A detective returns to her hometown seven years after her daughter’s disappearance, trying to find a connection to a current case.
“Jordskott” is a Swedish crime television series that follows detective Eva Thörnblad (Moa Gammel) as she returns to her hometown to investigate the disappearance of a boy that she believes may be connected to the disappearance of her own daughter Josephine, who went missing seven years earlier. The premise certainly recalls some of the similar Scandinavian shows of recent years, such as “The Killing” and “The Bridge” (both of which were subsequently adapted by American networks), and while “Jordskott” at first appears to be just another bleak show about an obsessed detective, it quickly introduces elements of mythology, and establishes a relationship between humans and nature that makes it stand out as something much different.
As the story unfolds, many strange things happen. We learn that Eva’s father committed suicide and that he owned a lumber business, which plays into the environmental aspects of the story. In his belongings, Eva discovers weird symbols drawn on a small piece of a paper and attempts to have them deciphered. At one point she discovers a nearly catatonic teenage girl (Stina Sundlöf) and immediately is convinced that it’s Josephine, even though she is told that the DNA does not match. The girl has her hand in a pot, and it appears that her hand has sprouted roots. Itappears that there a lot of unexplainable things happening, and in the third episode we get to see what happens people end up alone in the woods. We see three kids hanging out in the woods, and a human-shaped monster comes out and attacks them. It appears as if there is conflict going on between this magical forest and the people of this town, specifically the Thörnblads.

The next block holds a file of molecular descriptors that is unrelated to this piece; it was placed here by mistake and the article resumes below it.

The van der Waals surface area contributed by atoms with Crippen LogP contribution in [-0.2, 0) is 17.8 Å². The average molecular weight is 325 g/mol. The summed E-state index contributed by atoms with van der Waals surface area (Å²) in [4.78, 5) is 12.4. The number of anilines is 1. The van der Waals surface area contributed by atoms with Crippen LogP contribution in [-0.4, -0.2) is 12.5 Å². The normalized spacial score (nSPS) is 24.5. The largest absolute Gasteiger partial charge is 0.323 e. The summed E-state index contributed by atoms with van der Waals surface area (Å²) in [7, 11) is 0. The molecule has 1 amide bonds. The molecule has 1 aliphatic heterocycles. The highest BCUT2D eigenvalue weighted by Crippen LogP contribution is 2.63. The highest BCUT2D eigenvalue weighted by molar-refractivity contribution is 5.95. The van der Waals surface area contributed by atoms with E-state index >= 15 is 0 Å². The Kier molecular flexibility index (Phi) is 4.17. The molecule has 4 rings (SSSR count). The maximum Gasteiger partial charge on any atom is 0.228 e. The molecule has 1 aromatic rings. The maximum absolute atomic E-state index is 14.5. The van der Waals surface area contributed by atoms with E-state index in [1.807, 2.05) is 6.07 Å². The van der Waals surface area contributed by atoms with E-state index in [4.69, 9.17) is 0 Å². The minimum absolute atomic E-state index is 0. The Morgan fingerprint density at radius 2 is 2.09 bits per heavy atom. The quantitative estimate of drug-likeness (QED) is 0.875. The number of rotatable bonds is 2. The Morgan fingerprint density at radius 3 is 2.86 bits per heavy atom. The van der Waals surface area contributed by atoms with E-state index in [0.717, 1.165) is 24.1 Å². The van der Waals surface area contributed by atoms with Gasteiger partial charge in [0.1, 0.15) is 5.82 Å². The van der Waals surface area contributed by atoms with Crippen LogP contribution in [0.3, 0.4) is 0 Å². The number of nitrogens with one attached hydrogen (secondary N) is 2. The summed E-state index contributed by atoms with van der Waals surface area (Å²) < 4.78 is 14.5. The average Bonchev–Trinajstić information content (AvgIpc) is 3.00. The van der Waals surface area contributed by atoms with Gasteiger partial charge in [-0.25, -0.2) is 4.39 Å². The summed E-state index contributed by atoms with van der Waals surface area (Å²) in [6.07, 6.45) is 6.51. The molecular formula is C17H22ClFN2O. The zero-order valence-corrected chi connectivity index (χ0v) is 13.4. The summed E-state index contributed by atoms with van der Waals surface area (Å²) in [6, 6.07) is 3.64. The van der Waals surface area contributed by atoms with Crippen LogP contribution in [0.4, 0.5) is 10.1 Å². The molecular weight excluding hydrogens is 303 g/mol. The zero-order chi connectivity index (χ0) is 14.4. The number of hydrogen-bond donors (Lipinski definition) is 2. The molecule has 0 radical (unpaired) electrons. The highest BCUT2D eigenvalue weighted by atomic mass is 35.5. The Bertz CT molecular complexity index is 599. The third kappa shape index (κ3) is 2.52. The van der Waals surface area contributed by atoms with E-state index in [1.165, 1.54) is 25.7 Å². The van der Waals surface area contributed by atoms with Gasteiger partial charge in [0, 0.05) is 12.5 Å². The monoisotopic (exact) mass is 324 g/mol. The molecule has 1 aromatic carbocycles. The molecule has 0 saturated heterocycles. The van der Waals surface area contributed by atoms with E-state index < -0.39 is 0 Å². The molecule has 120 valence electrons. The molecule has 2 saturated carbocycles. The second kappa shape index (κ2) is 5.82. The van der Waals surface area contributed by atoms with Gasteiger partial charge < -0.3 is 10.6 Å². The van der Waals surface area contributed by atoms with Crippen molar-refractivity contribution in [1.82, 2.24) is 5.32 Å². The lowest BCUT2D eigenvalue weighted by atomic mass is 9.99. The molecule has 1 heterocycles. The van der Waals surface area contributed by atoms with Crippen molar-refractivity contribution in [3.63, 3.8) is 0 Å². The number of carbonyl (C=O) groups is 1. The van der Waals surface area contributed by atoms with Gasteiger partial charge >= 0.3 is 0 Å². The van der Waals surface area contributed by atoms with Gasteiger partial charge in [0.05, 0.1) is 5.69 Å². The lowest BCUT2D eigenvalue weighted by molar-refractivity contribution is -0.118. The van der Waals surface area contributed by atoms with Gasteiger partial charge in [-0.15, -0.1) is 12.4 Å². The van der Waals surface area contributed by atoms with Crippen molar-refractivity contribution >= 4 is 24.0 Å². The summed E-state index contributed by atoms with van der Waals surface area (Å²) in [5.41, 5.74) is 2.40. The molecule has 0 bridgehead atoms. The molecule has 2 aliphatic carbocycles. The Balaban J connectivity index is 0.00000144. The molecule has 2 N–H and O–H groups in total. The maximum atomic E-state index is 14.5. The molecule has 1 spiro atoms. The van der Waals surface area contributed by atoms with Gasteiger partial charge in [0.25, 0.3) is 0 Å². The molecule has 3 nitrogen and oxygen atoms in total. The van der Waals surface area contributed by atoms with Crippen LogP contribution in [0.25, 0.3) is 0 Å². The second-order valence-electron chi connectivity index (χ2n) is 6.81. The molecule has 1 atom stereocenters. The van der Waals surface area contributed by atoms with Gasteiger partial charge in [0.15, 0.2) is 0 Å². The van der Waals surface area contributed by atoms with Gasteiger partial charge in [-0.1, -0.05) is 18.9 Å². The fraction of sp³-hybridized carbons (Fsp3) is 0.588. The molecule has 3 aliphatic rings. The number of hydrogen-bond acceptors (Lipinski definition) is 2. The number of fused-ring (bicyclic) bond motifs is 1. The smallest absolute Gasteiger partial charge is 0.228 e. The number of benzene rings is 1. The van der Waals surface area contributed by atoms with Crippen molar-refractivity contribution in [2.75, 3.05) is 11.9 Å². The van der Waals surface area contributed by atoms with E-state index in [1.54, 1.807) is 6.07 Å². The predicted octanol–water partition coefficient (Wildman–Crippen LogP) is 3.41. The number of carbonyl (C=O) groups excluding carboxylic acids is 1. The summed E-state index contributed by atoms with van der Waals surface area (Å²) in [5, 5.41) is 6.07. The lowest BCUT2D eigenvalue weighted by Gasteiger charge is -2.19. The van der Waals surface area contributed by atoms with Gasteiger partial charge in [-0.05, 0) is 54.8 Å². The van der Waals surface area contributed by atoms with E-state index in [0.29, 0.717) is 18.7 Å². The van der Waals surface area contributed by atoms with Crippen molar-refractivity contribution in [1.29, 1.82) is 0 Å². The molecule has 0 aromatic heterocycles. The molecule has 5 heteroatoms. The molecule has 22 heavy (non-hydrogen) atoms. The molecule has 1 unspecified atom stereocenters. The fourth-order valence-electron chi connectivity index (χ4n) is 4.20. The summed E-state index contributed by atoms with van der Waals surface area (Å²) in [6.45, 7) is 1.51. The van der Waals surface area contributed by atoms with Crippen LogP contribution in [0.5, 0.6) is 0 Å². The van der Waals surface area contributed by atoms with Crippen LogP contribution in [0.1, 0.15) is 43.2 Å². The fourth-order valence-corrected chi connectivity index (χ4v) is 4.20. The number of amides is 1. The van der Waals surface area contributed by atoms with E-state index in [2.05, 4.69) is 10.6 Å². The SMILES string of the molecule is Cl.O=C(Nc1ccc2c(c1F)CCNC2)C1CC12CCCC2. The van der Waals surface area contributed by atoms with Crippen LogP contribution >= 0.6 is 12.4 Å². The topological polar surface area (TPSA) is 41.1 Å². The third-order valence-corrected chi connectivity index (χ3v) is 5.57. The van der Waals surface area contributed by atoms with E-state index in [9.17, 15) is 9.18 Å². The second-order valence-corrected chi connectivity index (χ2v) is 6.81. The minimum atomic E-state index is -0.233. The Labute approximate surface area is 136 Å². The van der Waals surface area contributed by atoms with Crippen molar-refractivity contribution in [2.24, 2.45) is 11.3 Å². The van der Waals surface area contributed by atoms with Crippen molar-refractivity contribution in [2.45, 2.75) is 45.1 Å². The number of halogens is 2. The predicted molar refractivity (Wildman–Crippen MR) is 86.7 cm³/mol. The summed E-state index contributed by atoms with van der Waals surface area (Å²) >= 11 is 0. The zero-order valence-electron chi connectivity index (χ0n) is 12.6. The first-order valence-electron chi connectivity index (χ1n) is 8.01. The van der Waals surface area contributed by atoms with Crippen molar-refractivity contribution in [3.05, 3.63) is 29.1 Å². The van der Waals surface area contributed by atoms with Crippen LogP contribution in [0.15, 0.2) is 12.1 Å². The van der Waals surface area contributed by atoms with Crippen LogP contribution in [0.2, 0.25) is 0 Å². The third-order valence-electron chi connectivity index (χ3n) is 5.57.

People who want to watch a straight-up mystery might be disappointed by “Jordskott.” It is not about finding a murderer or anything like that, it’s about how people affect the world around them, and the cost that is eventually paid for the damage done. It is well made, the Swedish forest is beautifully and chillingly shot, and it contains great performances from Gammel andGöran Ragnerstam (as policeman Göran Wass), as well many other talented actors. It’s not always the most exciting show, but it’s mostly compelling, and the world these characters live in feels distinct and lived in. It’s a solid start to a show that doesn’t feel as inspired by whodunits such as “The Killing” as it does by the surreal “Twin Peaks,” another murder mystery that quickly evolved into something much stranger. I don’t yet know if “Jordskott” will reach that level of greatness, but it’s intriguing enough for now.
Shudder will exclusively premiere the first two episodes of “Jordskott” on April 6th with two new episodes released each week